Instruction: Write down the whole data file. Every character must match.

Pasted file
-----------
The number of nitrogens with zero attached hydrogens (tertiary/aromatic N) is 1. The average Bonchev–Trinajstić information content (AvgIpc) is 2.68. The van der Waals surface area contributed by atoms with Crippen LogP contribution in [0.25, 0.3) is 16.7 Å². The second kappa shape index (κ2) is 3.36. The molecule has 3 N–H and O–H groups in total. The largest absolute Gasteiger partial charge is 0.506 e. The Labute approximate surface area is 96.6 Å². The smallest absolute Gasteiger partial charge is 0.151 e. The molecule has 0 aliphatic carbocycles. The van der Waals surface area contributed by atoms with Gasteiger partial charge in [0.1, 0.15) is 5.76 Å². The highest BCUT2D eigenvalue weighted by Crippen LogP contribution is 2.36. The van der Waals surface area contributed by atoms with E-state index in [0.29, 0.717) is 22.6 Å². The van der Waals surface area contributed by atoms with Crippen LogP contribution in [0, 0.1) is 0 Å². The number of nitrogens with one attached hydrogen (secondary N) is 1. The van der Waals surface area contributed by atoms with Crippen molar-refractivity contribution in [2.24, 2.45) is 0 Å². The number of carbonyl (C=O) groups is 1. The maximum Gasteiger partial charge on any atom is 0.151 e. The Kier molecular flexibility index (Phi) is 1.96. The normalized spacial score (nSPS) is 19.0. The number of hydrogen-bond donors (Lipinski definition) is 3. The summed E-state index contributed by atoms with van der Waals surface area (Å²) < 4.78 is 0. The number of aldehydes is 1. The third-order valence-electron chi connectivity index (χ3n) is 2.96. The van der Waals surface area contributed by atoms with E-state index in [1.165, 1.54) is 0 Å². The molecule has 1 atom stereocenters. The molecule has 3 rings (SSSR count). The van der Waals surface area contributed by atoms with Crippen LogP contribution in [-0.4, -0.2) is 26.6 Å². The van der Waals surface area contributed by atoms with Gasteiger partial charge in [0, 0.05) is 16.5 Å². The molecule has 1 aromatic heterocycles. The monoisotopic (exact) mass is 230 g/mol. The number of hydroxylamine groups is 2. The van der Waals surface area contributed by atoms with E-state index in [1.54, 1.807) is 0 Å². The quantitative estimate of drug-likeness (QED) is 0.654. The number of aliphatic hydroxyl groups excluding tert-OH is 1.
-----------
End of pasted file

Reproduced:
The number of nitrogens with zero attached hydrogens (tertiary/aromatic N) is 1. The average Bonchev–Trinajstić information content (AvgIpc) is 2.68. The van der Waals surface area contributed by atoms with Crippen LogP contribution in [0.25, 0.3) is 16.7 Å². The second kappa shape index (κ2) is 3.36. The molecule has 3 N–H and O–H groups in total. The largest absolute Gasteiger partial charge is 0.506 e. The Labute approximate surface area is 96.6 Å². The smallest absolute Gasteiger partial charge is 0.151 e. The molecule has 0 aliphatic carbocycles. The van der Waals surface area contributed by atoms with Gasteiger partial charge in [0.1, 0.15) is 5.76 Å². The highest BCUT2D eigenvalue weighted by Crippen LogP contribution is 2.36. The van der Waals surface area contributed by atoms with E-state index in [0.29, 0.717) is 22.6 Å². The van der Waals surface area contributed by atoms with Crippen LogP contribution in [0, 0.1) is 0 Å². The number of nitrogens with one attached hydrogen (secondary N) is 1. The van der Waals surface area contributed by atoms with Crippen molar-refractivity contribution in [2.24, 2.45) is 0 Å². The number of carbonyl (C=O) groups is 1. The maximum Gasteiger partial charge on any atom is 0.151 e. The Kier molecular flexibility index (Phi) is 1.96. The normalized spacial score (nSPS) is 19.0. The number of hydrogen-bond donors (Lipinski definition) is 3. The summed E-state index contributed by atoms with van der Waals surface area (Å²) < 4.78 is 0. The number of aldehydes is 1. The third-order valence-electron chi connectivity index (χ3n) is 2.96. The van der Waals surface area contributed by atoms with E-state index in [1.165, 1.54) is 0 Å². The molecule has 1 atom stereocenters. The molecule has 3 rings (SSSR count). The van der Waals surface area contributed by atoms with Crippen LogP contribution in [-0.4, -0.2) is 26.6 Å². The van der Waals surface area contributed by atoms with Gasteiger partial charge in [0, 0.05) is 16.5 Å². The molecule has 1 aromatic heterocycles. The monoisotopic (exact) mass is 230 g/mol. The number of hydroxylamine groups is 2. The van der Waals surface area contributed by atoms with E-state index in [1.54, 1.807) is 0 Å². The quantitative estimate of drug-likeness (QED) is 0.654. The number of aliphatic hydroxyl groups excluding tert-OH is 1.